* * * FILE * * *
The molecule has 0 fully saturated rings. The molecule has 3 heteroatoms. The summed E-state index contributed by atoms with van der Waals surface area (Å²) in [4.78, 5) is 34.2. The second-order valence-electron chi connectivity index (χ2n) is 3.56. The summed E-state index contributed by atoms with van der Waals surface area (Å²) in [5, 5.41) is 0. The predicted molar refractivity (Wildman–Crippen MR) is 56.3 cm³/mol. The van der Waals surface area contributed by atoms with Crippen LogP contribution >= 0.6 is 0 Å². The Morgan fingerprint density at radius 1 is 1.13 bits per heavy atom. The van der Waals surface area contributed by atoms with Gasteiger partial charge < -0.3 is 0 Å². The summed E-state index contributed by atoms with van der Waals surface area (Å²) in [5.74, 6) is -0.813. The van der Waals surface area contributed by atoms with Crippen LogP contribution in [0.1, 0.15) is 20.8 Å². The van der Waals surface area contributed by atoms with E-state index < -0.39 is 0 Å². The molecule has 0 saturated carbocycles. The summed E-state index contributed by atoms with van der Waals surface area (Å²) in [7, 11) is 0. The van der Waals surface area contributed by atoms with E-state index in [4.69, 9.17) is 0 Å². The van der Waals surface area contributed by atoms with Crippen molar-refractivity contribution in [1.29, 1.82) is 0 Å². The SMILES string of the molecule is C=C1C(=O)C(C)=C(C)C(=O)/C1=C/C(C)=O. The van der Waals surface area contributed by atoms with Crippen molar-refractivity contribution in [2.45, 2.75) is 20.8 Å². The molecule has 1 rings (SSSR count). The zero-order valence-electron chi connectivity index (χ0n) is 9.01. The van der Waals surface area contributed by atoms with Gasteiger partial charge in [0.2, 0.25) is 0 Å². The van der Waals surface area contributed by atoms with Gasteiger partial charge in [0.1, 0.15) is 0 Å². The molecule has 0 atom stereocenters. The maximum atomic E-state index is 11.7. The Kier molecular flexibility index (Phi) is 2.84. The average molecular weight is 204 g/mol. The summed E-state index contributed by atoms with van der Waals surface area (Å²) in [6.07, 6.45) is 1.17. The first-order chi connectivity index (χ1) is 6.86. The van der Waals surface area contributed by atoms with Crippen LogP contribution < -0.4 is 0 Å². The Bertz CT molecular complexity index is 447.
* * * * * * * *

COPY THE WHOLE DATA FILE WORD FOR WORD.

The molecule has 0 fully saturated rings. The molecule has 3 heteroatoms. The summed E-state index contributed by atoms with van der Waals surface area (Å²) in [4.78, 5) is 34.2. The second-order valence-electron chi connectivity index (χ2n) is 3.56. The summed E-state index contributed by atoms with van der Waals surface area (Å²) in [5, 5.41) is 0. The predicted molar refractivity (Wildman–Crippen MR) is 56.3 cm³/mol. The van der Waals surface area contributed by atoms with Crippen LogP contribution >= 0.6 is 0 Å². The Morgan fingerprint density at radius 1 is 1.13 bits per heavy atom. The van der Waals surface area contributed by atoms with Gasteiger partial charge < -0.3 is 0 Å². The summed E-state index contributed by atoms with van der Waals surface area (Å²) in [5.74, 6) is -0.813. The van der Waals surface area contributed by atoms with Crippen LogP contribution in [0.1, 0.15) is 20.8 Å². The van der Waals surface area contributed by atoms with E-state index < -0.39 is 0 Å². The molecule has 0 saturated carbocycles. The summed E-state index contributed by atoms with van der Waals surface area (Å²) in [7, 11) is 0. The van der Waals surface area contributed by atoms with E-state index in [4.69, 9.17) is 0 Å². The van der Waals surface area contributed by atoms with Crippen molar-refractivity contribution in [1.29, 1.82) is 0 Å². The SMILES string of the molecule is C=C1C(=O)C(C)=C(C)C(=O)/C1=C/C(C)=O. The van der Waals surface area contributed by atoms with Crippen molar-refractivity contribution in [2.45, 2.75) is 20.8 Å². The molecule has 1 rings (SSSR count). The zero-order valence-electron chi connectivity index (χ0n) is 9.01. The van der Waals surface area contributed by atoms with Gasteiger partial charge in [0.2, 0.25) is 0 Å². The van der Waals surface area contributed by atoms with Gasteiger partial charge in [0.1, 0.15) is 0 Å². The molecule has 0 atom stereocenters. The maximum atomic E-state index is 11.7. The Kier molecular flexibility index (Phi) is 2.84. The average molecular weight is 204 g/mol. The summed E-state index contributed by atoms with van der Waals surface area (Å²) in [6.07, 6.45) is 1.17. The first-order chi connectivity index (χ1) is 6.86. The van der Waals surface area contributed by atoms with Crippen LogP contribution < -0.4 is 0 Å². The Bertz CT molecular complexity index is 447.